In a word, YES!
Parents and caregivers are rightly concerned about keeping their babies safe as coronavirus becomes a global health issue- read on to learn how your amazing breastmilk protects your baby from illnesses!
The CDC states that breastmilk as the best source of nutrition for infants, and protects against many illnesses.
The Academy of Breastfeeding Medicine says that “there are rare exceptions when breastfeeding or feeding expressed breast milk is not recommended.”
According to UNICEF, mothers can continue breastfeeding.
These guidelines are being updated often, as more is learned about how COVID-19 is spread. Continue to check back for current guidance for breastfeeding families.
Your breastmilk is an amazing substance: It contains antibodies to illnesses you may be exposed to, and helps your baby fight them off.
Human milk provides your baby with the best possible protection against disease. It’s packed with living cells that prevent infection, and the free fatty acids in human milk are antiviral.
Proteins in human milk are antimicrobial and stimulate baby’s immune system. Even the carbohydrates in breastmilk have a role in fighting pathogens like bacteria, viruses and fungi.
We can help you protect your breastfeeding relationship, milk production, and your baby’s health. Call us today for support! Now offering virtual visits.
Oh- the weather outside is frightful, but the Winter Baby is so delightful!
That’s right, we’re going to be talking about Winter Babies! Some parents may be a bit worried about the logistics of having a baby during the colder months of the year, so we wanted to ease some of those concerns by highlighting the pros of having a Winter Baby.
Snowing? No need to worry! You can stay in with your baby and enjoy watching the snow fall while cuddling up with your little one! Throw on a movie or a show to binge and get comfy with your bundle of joy.
Baby will be ready to go out on Spring adventures
By the time Spring comes around, your baby will be more interactive and ready for Spring and Summer adventures with the family.
Holidays and sense of togetherness
The holidays are the staple of the winter season, and you’ll have an amazing gift to share the season with. Click here to read our blogpost on setting holiday boundaries with your family!
Pajama Season> Bathing Suit Season
After giving birth, you probably want to cuddle up in your pajamas and fluffy blankets. This is what winter is all about! We think pajama season is a hundred times better than swimsuit season!
Who doesn’t love food? Winter time is known for turkey, stuffing, mac n’ cheese, and all types of desserts (are you drooling yet?). There’s something about a plate of food, a cup of hot chocolate, and cuddles from a newborn that can bring a feeling of happiness to anyone.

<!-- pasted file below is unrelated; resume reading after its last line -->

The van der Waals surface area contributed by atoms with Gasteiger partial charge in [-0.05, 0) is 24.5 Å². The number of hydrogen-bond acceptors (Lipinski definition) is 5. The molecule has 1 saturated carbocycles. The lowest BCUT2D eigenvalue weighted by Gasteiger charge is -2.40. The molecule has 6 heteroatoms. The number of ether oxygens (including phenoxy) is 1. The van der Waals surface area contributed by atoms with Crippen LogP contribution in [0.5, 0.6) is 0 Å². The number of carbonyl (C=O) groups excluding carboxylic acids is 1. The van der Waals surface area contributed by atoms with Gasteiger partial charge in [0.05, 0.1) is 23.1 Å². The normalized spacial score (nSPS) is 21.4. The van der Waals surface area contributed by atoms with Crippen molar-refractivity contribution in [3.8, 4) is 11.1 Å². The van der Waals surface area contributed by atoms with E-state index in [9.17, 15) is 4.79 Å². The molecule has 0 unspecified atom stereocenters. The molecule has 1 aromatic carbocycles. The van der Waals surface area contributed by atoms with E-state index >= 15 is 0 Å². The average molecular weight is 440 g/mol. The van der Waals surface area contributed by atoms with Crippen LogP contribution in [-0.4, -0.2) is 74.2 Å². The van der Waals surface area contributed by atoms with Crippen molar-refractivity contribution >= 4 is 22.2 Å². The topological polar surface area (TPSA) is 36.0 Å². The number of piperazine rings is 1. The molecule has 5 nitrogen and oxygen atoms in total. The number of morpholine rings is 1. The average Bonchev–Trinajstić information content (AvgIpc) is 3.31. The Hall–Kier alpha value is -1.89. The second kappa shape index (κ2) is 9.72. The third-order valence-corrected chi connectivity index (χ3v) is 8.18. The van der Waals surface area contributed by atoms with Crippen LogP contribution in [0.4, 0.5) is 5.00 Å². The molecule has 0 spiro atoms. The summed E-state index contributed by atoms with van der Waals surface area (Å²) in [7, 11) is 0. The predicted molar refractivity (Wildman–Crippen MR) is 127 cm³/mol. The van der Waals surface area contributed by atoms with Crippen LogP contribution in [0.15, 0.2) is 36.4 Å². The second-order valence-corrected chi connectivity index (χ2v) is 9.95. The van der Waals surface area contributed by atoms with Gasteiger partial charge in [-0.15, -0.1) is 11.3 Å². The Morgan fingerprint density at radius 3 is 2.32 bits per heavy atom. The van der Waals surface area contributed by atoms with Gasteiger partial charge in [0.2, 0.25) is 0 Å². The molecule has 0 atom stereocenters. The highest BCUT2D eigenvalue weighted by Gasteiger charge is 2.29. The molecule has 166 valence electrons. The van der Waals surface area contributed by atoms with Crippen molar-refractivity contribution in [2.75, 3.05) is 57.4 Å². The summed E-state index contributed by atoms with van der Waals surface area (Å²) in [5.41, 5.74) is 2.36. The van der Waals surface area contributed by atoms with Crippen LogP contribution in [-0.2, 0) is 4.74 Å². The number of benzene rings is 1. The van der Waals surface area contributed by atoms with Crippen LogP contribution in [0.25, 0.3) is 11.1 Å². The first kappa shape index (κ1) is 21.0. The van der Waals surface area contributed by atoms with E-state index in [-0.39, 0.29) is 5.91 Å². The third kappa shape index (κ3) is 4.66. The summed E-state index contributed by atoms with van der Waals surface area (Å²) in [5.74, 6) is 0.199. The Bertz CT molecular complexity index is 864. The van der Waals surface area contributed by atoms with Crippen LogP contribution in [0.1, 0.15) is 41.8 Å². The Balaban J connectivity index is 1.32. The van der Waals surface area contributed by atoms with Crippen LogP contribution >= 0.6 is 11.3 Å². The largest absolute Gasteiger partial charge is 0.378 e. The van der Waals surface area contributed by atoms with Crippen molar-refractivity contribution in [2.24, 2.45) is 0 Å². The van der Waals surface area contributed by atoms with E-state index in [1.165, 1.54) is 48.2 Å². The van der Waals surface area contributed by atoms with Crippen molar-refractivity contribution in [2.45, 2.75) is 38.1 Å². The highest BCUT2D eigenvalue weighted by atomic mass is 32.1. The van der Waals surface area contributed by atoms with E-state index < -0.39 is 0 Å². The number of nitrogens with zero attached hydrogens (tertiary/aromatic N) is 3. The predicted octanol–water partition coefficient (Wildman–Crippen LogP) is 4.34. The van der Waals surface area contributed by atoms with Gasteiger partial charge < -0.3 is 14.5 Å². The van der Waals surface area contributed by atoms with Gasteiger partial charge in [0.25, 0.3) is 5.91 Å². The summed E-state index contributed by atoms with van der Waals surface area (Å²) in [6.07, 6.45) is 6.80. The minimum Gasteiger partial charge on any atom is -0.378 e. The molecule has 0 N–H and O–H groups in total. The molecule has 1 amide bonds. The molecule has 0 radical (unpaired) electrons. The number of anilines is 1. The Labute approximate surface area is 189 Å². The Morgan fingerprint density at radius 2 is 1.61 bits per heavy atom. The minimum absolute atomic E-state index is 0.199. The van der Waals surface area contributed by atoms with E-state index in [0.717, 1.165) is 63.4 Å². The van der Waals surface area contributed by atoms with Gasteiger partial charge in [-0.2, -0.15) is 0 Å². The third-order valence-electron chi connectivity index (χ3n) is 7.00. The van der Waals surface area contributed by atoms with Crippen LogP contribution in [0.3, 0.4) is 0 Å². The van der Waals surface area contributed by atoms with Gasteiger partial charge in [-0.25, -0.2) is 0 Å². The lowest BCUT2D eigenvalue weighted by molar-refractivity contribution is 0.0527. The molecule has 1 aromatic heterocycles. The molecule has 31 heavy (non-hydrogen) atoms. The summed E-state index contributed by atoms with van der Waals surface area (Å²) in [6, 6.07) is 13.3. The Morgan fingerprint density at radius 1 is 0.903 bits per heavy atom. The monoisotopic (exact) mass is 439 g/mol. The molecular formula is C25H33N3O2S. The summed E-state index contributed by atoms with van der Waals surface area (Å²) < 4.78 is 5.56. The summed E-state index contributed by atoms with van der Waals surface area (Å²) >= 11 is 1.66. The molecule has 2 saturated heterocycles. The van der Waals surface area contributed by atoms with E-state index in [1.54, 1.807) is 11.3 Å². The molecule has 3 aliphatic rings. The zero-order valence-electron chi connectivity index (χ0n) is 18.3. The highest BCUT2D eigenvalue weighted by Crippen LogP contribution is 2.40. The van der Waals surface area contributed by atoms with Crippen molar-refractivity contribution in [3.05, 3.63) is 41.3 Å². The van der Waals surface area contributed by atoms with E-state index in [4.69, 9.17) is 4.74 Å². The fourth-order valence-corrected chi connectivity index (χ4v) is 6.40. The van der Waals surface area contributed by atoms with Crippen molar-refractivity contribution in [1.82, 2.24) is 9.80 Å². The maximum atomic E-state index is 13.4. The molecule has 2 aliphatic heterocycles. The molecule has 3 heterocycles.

Did you have a Winter Baby? If so, what are some of your favorite things about having your baby during the cooler months? Tell us on our Facebook! Also, check out our tips on surviving winter with a newborn to make sure you’re prepared for cold and flu season.
It’s getting colder and messier outside, and it’s time to start prepping for winter! If you just gave birth or are expecting to give birth in the midst of the cold months, there are some important things to keep in mind as it gets colder. Be sure to check out the links for more detailed information! Let’s begin!
Staying Around the House
- Preventative cold and flu care- Do everything you can to prevent your family from being exposed to the cold or flu virus-
- Flu shots for everyone in the household over 6 months old
- Clean hands
- Disinfectant wipes
- Set rules for when others visit.
- Don’t overdo the heating and blankets- this could cause baby to overheat!
When Going Out
- Avoid crowded areas, like grocery stores, when you can- get your groceries delivered!
- Careful not to over dress baby- Stick to easily removable layers. Watch out for overheating and over bundling baby, especially when buckled in car seat
- Make sure you are bundled yourself!
- Be mindful during checkups- other children may be sick in the office.
- Carry around disinfecting wipes and hand sanitizer.
If you or your baby gets sick
- Keep breastfeeding! –
- If you are sick, you are still able to breastfeed. It is actually recommended to continue breastfeeding because your child would already have been exposed to the disease before you began experiencing symptoms.
- If your baby becomes sick, your breastmilk composition changes to meet their needs. This means more antibodies in your breastmilk that can help the baby fight off illness!
We hope that this little guide was helpful! If you suspect yourself or your baby have the cold or flu, please schedule an appointment with your pediatrician as soon as possible. If you feel as though your breastmilk supply is affected by the cold or flu, please schedule with an IBCLC as soon and possible to adjust your routine.